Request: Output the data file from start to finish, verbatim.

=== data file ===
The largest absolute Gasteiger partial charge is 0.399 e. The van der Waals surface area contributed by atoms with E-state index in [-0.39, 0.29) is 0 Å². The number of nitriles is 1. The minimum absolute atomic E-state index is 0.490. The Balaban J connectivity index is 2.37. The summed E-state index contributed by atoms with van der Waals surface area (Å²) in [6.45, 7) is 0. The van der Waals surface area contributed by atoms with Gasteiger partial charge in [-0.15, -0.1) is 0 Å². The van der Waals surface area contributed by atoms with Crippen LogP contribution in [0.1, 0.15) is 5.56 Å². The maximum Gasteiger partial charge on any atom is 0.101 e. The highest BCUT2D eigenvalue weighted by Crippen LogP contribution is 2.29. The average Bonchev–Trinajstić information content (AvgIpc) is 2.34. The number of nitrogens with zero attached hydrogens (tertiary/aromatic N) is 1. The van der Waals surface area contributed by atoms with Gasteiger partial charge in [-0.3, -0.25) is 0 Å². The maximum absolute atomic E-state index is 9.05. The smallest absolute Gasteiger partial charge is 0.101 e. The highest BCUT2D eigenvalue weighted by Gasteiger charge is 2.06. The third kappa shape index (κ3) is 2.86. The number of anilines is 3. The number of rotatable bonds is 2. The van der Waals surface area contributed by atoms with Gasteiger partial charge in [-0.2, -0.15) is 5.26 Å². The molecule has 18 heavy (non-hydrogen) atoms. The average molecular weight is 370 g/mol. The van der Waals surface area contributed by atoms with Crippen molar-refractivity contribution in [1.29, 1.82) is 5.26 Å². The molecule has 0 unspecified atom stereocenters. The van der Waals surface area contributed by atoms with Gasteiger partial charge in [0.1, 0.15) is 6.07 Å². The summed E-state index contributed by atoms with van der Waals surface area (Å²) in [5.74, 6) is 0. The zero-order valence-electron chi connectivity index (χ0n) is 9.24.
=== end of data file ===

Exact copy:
The largest absolute Gasteiger partial charge is 0.399 e. The van der Waals surface area contributed by atoms with E-state index in [-0.39, 0.29) is 0 Å². The number of nitriles is 1. The minimum absolute atomic E-state index is 0.490. The Balaban J connectivity index is 2.37. The summed E-state index contributed by atoms with van der Waals surface area (Å²) in [6.45, 7) is 0. The van der Waals surface area contributed by atoms with Gasteiger partial charge in [-0.15, -0.1) is 0 Å². The van der Waals surface area contributed by atoms with Crippen LogP contribution in [0.1, 0.15) is 5.56 Å². The maximum Gasteiger partial charge on any atom is 0.101 e. The highest BCUT2D eigenvalue weighted by Crippen LogP contribution is 2.29. The average Bonchev–Trinajstić information content (AvgIpc) is 2.34. The number of nitrogens with zero attached hydrogens (tertiary/aromatic N) is 1. The van der Waals surface area contributed by atoms with Gasteiger partial charge in [-0.3, -0.25) is 0 Å². The maximum absolute atomic E-state index is 9.05. The smallest absolute Gasteiger partial charge is 0.101 e. The highest BCUT2D eigenvalue weighted by Gasteiger charge is 2.06. The third kappa shape index (κ3) is 2.86. The number of anilines is 3. The number of rotatable bonds is 2. The van der Waals surface area contributed by atoms with Gasteiger partial charge in [-0.2, -0.15) is 5.26 Å². The molecule has 18 heavy (non-hydrogen) atoms. The average molecular weight is 370 g/mol. The van der Waals surface area contributed by atoms with Crippen molar-refractivity contribution in [1.29, 1.82) is 5.26 Å². The molecule has 0 unspecified atom stereocenters. The van der Waals surface area contributed by atoms with Gasteiger partial charge in [0.1, 0.15) is 6.07 Å². The summed E-state index contributed by atoms with van der Waals surface area (Å²) in [5.74, 6) is 0. The zero-order valence-electron chi connectivity index (χ0n) is 9.24.